It was a packed hall at the Jaigopal Garodia Vivekananda Vidyalaya Matriculation Higher Secondary School in Anna Nagar. There were students, teachers and visitors waiting for D. Krishnan, picture editor of The Hindu, to make his presentation on ‘Pictures of the Madras Presidency’. Ashok Kedia, trustee, and G. Vijayakumar, principal of the school, are always excellent hosts and this year, too, they had done a fine job ensuring that everything was in place.
Krishnan’s pictures showed the Madras of the old and the new. The comparison was stark – there are fewer trees today, less walking space on roads, there is more congestion everywhere, and laidback life of the 1960s-70s have disappeared.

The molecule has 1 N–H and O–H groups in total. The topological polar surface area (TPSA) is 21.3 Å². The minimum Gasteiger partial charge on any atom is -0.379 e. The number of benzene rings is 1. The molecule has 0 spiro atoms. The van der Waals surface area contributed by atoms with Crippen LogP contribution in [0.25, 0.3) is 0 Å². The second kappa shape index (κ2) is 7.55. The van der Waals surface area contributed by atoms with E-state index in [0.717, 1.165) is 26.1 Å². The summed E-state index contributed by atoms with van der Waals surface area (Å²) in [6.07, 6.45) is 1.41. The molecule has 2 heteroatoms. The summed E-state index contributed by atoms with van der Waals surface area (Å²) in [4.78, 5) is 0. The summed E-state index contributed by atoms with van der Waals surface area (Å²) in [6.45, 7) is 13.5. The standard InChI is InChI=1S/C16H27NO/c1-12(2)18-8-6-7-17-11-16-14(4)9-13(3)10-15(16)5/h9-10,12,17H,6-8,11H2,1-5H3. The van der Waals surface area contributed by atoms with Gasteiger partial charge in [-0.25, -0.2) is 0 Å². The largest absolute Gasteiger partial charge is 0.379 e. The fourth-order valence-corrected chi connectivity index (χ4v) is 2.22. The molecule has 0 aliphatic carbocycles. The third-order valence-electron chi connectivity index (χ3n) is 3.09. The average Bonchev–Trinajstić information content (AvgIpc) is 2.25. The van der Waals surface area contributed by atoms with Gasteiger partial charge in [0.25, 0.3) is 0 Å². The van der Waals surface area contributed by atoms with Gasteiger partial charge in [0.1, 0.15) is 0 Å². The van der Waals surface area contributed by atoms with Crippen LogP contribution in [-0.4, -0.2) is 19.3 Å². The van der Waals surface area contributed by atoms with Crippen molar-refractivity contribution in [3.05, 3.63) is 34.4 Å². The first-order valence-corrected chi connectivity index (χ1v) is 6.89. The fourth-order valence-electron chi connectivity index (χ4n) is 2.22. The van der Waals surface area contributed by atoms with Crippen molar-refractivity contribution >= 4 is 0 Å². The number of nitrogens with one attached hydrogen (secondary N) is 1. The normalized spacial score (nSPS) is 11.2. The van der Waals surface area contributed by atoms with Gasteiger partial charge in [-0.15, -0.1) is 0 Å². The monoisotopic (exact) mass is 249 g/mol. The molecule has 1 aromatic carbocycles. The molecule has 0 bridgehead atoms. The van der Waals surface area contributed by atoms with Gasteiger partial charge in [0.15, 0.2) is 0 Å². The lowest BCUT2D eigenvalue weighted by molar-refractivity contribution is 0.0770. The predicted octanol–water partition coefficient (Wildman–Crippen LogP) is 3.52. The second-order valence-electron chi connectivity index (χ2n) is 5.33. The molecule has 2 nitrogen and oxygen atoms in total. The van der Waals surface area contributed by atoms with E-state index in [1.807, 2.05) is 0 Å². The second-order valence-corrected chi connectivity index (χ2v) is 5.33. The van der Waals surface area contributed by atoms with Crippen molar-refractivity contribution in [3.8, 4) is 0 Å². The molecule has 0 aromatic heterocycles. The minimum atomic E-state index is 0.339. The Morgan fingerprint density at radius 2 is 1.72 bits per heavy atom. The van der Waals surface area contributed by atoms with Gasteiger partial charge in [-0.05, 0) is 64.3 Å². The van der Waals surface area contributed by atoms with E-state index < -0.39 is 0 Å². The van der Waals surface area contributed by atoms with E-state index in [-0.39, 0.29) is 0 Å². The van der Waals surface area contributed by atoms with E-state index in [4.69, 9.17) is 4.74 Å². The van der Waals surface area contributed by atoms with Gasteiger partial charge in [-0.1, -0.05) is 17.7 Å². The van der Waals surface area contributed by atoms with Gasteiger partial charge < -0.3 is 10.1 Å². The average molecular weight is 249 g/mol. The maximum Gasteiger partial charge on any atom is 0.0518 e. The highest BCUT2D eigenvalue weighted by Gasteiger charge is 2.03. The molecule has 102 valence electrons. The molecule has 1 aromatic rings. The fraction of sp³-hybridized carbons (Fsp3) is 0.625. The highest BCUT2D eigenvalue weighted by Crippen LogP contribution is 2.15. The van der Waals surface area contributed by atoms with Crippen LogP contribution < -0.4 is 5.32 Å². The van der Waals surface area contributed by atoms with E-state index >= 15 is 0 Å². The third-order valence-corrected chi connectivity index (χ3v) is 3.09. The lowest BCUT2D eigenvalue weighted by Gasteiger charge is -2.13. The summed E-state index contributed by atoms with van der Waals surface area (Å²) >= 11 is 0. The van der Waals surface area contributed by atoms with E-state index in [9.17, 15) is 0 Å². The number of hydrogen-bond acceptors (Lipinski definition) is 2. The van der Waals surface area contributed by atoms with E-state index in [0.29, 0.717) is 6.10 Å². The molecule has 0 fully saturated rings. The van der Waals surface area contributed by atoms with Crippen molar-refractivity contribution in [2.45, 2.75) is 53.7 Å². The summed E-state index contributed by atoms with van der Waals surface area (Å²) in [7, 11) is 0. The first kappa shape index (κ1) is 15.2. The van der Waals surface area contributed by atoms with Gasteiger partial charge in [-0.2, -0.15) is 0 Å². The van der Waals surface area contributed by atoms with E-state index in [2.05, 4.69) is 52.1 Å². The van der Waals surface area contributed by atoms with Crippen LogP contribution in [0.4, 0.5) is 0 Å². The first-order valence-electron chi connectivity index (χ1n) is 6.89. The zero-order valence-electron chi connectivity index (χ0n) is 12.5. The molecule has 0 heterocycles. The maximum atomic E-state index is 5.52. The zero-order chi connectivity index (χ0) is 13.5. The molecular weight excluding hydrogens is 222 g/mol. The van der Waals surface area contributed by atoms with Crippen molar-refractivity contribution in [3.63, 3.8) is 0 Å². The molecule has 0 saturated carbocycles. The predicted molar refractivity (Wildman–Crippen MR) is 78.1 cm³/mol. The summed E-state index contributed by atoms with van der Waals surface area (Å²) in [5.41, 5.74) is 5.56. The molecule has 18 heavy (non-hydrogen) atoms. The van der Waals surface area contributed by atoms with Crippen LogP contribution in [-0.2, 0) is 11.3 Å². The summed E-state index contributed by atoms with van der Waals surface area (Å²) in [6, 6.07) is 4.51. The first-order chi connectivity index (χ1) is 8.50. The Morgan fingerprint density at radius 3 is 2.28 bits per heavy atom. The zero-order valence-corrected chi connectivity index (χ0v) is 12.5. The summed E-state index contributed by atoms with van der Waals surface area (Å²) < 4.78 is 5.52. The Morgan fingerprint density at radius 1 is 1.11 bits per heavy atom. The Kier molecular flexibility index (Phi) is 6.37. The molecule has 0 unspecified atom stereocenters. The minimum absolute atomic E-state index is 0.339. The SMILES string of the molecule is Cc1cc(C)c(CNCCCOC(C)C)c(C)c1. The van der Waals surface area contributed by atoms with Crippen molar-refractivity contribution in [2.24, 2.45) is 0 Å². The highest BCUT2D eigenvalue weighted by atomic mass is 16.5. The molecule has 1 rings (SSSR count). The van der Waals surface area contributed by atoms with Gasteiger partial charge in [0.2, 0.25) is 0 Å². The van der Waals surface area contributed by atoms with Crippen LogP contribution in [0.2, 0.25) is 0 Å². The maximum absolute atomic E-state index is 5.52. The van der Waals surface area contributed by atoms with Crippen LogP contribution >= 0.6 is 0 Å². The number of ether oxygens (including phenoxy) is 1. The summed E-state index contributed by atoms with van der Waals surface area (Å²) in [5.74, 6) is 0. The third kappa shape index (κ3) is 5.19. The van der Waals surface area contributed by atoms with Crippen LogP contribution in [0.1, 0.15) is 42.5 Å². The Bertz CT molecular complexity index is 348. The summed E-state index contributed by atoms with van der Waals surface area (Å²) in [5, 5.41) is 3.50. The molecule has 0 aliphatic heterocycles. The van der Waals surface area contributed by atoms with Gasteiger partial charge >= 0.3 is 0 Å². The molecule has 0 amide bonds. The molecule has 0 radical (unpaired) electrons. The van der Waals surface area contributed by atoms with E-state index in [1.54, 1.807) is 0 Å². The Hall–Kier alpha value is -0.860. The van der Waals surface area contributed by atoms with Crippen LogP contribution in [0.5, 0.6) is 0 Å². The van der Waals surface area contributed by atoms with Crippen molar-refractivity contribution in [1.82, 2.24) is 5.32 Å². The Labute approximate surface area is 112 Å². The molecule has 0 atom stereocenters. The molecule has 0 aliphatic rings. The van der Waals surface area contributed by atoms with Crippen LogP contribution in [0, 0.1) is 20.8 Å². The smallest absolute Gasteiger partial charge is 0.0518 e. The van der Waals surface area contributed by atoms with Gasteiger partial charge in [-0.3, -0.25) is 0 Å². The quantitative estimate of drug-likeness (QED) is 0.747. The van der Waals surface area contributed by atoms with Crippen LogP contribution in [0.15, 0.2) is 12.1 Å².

Some interesting pictures included the Bank of Madras (headquartered then in Calcutta) on First Line Beach (1896), the Arbuthnot Bank building (1904), which Indian Bank later took over, the Madras Harbour of 1895, Esplanade Road (1910) where none of the old buildings, except the Anderson Church, has survived, the Officers’ Mess (now the Fort Museum) in 1912, the Napier Bridge (1895), Senate House (1890) and the Chepauk Palace, the Southern Railway headquarters (1925), the Buckingham Canal on which 1,200 boats ferried people and goods everyday once, from Madras to Kakinada, the Victoria Hall (1887), a bodyguard at the entrance to Rajaji Hall, and the Roundtana on Mount Road.